9 Most Common Tips for Turf Maintenance


Nothing beats a lush green lawn. Your neighbours will want to know what you are doing to maintain the lawn. And although it sounds like a daunting task, it’s possible with a regular lawn maintenance routine.

If you want a lush, green, healthy lawn, you’ll have to put in the work. While it may sound hard, it’s doable and needs only a few hours a week. But if you have a busy schedule, you’ll have to get a professional to help you. They are always armed with turf equipment to make a perfect lawn in your space.

If you choose to do it on your own, there are several tools you’ll need to buy, like a rake, mower, and sprinkler. Otherwise, you can seek help from a professional.

To learn how to make lawn lush, below are nine tips for turf maintenance.

Tip #1: Choose the Right Grass Variety

To grow a healthy, lush lawn, you must start by planting the right grass. The best grass for your lawn will depend on the climate, soil type, and sun the lawn receives. Start by testing the soil pH and nutrient level and adjust accordingly.

In Canada, the best grass to grow are cold-season grasses like Kentucky Bluegrass, Red Fescue, Bentgrass, and Ryegrass because the summers are usually short and winters very cold. Choose a shade-tolerant grass if your lawn has many trees.

Tip #2: Mow Your Lawn Properly

If you want that lush green lawn, you must first learn the art of mowing with turf equipment. As a thumb rule, you should mow your lawn once a week during summer and once every two weeks during the rest of the year. However, depending on your grass type, you may need to adjust the schedule.

Regular mowing encourages root growth, which will help fill the bare patches, forming a lush turf. The dense turf chokes weeds, so you’ll have little weed problems. Invest in a good mower and keep the blades as sharp as possible, as blunt blades will damage the lawn.

Never cut more than one-third of the grass height because you will weaken the grass, leading to diseases and weed infestation.

Tip #3: Water the Grass

How you water your lawn will also determine the health of your grass. Usually, you should water your lawn two to three times a week, depending on climate, grass type, and soil. But for new grass seeds, you’ll adjust five times a week or daily during hot summers.

The best time to water your grass is early morning (before 10 a.m.) because it minimizes evaporation and fungal growth. Avoid overwatering as it could lead to root rot and under-watering as it will cause the grass to brown and eventually dry.

Tip #4: Feed your Lawn

Fertilizing is also a crucial part of the lawn maintenance routine. Feeding your grass encourages the growth of a better root system, making your grass tackle stresses like foot traffic, heat, cold, and mowing better. While feeding your lawn once a year gives enough nutrients, you can feed it twice or thrice to make it healthier and more beautiful. Do this in spring and mid-summer for best results.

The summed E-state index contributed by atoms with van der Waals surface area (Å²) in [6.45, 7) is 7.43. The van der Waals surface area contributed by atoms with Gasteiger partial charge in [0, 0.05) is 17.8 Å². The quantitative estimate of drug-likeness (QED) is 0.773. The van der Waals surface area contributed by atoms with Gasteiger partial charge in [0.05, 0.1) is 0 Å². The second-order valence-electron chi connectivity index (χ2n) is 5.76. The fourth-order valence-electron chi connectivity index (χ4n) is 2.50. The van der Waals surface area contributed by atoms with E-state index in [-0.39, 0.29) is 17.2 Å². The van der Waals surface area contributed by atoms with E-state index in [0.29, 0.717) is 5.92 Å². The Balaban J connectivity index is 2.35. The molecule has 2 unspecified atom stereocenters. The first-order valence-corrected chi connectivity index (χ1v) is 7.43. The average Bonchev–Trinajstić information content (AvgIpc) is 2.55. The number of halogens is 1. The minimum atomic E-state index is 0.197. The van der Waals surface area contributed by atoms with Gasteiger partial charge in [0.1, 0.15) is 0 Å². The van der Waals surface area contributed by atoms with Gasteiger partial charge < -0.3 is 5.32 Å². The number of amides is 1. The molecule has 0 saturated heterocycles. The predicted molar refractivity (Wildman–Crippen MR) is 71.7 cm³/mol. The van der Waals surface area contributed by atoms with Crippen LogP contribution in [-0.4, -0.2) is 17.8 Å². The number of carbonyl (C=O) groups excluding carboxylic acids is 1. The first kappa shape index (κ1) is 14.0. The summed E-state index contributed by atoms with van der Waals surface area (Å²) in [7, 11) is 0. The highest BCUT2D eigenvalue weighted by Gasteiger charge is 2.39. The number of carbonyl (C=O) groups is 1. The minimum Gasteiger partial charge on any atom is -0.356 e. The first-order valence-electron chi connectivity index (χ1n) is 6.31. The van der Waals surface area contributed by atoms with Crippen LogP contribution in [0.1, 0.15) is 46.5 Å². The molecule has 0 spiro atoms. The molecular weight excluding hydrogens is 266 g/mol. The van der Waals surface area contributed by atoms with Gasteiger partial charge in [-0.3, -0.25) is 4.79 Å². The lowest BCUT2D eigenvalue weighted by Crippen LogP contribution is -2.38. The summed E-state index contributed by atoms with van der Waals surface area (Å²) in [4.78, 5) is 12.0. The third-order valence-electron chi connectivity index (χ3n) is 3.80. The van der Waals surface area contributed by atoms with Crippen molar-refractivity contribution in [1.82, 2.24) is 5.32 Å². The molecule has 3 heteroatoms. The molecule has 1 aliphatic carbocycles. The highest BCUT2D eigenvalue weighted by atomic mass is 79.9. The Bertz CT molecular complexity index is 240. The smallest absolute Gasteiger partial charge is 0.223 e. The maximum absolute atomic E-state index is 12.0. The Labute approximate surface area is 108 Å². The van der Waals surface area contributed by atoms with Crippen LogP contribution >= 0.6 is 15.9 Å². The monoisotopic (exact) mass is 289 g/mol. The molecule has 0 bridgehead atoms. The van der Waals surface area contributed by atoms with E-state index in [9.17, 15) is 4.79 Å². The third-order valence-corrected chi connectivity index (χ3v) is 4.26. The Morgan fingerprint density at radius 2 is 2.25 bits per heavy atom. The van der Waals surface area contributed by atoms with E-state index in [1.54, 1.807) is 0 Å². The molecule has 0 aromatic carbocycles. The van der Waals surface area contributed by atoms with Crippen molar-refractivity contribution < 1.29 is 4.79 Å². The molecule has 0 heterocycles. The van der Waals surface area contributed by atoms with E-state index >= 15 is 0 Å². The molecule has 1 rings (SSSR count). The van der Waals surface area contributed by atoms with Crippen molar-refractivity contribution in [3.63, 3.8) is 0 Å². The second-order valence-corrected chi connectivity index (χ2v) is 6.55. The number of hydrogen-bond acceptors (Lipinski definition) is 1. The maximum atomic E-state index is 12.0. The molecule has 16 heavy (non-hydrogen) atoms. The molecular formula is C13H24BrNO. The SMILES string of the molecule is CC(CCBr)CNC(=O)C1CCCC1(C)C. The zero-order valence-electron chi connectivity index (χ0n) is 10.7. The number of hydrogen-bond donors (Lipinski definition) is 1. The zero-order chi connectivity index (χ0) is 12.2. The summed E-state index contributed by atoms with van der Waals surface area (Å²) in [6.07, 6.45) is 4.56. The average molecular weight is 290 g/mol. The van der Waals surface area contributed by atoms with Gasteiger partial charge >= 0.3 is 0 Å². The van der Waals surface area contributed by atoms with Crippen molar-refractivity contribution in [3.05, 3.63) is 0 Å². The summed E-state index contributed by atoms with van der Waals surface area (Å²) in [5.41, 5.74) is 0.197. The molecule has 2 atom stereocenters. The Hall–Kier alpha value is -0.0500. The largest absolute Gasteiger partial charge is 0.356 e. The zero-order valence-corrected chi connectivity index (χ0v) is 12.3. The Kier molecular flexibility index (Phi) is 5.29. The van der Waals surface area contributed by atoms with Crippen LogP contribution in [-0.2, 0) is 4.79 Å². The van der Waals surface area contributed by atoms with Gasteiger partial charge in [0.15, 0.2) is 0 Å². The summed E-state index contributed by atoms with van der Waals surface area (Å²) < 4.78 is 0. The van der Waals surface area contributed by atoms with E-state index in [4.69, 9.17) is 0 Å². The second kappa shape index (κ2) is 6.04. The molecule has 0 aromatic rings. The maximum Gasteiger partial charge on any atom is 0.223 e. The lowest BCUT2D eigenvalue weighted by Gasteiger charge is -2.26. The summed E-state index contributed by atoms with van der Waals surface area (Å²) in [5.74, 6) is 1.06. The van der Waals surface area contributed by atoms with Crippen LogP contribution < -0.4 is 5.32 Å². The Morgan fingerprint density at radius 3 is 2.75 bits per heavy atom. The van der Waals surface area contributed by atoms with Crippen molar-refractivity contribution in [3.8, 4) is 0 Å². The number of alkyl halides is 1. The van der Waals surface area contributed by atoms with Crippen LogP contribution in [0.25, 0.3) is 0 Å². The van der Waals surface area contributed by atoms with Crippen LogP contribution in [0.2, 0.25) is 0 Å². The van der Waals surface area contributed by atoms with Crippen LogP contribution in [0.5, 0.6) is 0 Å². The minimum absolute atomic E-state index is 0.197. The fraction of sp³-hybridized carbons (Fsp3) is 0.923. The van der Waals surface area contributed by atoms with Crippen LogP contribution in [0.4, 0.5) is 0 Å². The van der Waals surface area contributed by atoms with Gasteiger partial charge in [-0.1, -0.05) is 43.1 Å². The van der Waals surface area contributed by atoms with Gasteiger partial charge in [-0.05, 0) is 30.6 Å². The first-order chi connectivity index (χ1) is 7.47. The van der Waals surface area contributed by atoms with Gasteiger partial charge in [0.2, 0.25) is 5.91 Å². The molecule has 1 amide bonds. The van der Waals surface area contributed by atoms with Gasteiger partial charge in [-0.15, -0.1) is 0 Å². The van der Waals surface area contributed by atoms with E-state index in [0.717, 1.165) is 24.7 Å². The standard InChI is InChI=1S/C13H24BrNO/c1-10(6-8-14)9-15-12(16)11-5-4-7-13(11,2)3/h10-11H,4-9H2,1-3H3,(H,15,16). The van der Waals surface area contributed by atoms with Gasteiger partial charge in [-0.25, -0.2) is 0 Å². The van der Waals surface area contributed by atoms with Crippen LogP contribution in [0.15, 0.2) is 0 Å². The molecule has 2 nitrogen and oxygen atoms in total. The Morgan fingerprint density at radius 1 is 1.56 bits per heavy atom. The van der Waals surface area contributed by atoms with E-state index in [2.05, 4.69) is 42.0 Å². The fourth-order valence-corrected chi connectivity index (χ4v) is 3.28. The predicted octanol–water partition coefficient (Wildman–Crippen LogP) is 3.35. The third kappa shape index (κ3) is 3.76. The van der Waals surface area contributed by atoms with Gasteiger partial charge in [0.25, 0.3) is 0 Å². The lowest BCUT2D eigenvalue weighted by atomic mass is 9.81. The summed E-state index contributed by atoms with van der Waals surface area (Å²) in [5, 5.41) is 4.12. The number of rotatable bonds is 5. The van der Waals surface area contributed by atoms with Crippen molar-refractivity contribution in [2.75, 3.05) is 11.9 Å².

Tip #5: Aeration

Because of frequent mowing and foot traffic, the soil can get compacted, preventing air, water, and nutrients from reaching the roots. This can cause the grass to die, leading to bare patches. Aerate your lawn at least once a year to grow healthier turf. You can use a garden fork or a hollow-tine aerating tool.

Tip #6: Weed Control

Weeds like dandelions, crabgrass, and clover always threaten your dream of owning a lush green lawn. Some of these weeds are hard to kill, and if you allow them to establish, they take a toll on your grass.

Regular mowing, feeding your grass, and sufficient watering can help control weeds, as healthy turf can suppress weeds. But if they keep popping up, you must eliminate them using herbicide. If you’re unsure which herbicide is best for the weeds, getting a professional to avoid damaging your grass is best.

Tip #7: Pest and Disease Management

Pests and diseases are another headache. Some pests will damage the grass by sucking its sap, while others will destroy the roots. Common lawn pests include aphids, chinch bugs, grubs, and nematodes.

Lawn diseases like brown patches, powdery mildew, snow mould, and rust can also destroy your lawn. You’ll need to identify the pests and diseases early to prevent spread and treat them accordingly.

Tip #8: Repair Bare Spots

Pests, diseases, weeds, and soil compaction can cause bare spots. After treating the problem, you’ll have to reseed the patches. Till the bare spot, sow the seeds and water daily until the seedlings are about two inches long. Skip mowing the part until the seedlings are over three inches long.

Tip #9: Dethatch Your Lawn

Thatch is a layer of dead grass and organic matter that accumulates between lawn grass and soil surface. While enough thatch layers protect grass from drought and diseases, excess thatch can choke it by preventing water, air, and nutrients from reaching the roots.

So, how do you know when to dethatch? If the lawn feels bouncy or spongy or the thatch is over half an inch thick. As a thumb rule, dethatch once every year when the grass is vigorously growing.


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